Memoization is a pretty slick trick--a must know for those using interpreted languages and working with large datasets. My definition of memoization is basically when one uses a data structure to save the output of a function to memory using the inputs as a key.

Imagine the case where recursive function must be used. Using memoization, the program won't need recalculate values in each recursion at run-time. Appropriate use can substantially speed up one's code.

Before Code:

$cat fib.py def fib(n): if n==1 or n==0: return 1 return fib(n-2) + fib(n-1) print fib(35) Before Code (using 35 as the input value):$ time python fib.py
14930352

real    0m5.718s
user    0m5.714s
sys     0m0.002s

After Code:

$cat fib-memo.py def memoize(f): cache= {} def memf(*x): if x not in cache: cache[x] = f(*x) return cache[x] return memf @memoize #this is a decorator def fib(n): if n==1 or n==0: return 1 return fib(n-2) + fib(n-1) #fib = memoize(fib) #an alternative to the decorator print fib(300) After Code (using 300 as the input value):$ time python fib-memo.py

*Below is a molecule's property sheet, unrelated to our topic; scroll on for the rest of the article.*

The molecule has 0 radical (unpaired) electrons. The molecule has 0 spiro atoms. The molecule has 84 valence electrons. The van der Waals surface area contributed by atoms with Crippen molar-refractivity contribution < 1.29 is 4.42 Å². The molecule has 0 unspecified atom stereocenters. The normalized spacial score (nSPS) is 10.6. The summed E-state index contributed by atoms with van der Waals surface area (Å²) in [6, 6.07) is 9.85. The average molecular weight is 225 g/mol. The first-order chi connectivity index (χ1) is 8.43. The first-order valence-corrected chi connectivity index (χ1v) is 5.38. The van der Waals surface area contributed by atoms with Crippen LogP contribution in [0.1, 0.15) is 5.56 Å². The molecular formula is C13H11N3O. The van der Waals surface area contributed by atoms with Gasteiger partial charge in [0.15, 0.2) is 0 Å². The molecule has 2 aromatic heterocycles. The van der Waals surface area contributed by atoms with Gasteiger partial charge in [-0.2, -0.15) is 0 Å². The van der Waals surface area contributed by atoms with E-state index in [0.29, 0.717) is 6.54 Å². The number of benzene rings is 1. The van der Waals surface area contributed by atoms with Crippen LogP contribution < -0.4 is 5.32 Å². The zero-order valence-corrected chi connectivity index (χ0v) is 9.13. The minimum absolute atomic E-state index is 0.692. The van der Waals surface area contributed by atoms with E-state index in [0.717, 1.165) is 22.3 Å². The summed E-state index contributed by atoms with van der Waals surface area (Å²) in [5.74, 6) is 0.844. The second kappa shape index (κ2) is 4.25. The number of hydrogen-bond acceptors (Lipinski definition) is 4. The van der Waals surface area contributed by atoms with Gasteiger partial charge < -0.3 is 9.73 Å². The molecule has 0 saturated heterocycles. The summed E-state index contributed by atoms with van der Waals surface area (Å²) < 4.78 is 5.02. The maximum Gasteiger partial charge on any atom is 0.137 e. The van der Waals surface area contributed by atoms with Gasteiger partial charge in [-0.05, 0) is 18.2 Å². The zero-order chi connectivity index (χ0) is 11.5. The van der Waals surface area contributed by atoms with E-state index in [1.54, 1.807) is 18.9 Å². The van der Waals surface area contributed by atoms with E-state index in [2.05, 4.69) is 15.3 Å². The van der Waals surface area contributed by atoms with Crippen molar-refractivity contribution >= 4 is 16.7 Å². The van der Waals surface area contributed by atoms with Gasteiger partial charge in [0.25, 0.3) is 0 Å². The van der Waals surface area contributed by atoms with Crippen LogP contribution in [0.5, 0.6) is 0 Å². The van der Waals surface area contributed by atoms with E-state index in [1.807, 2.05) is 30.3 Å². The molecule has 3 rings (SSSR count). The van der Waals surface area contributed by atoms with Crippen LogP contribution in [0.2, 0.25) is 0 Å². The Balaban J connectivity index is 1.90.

359579325206583560961765665172189099052367214309267232255589801

real    0m0.008s
user    0m0.004s
sys     0m0.004s

Python resources:

• IncPy - This software is an actual python interpreter written to automatically memoize code. It can be faster or slower than a normal python interpreter depending on what is being run.
• code.activestate.com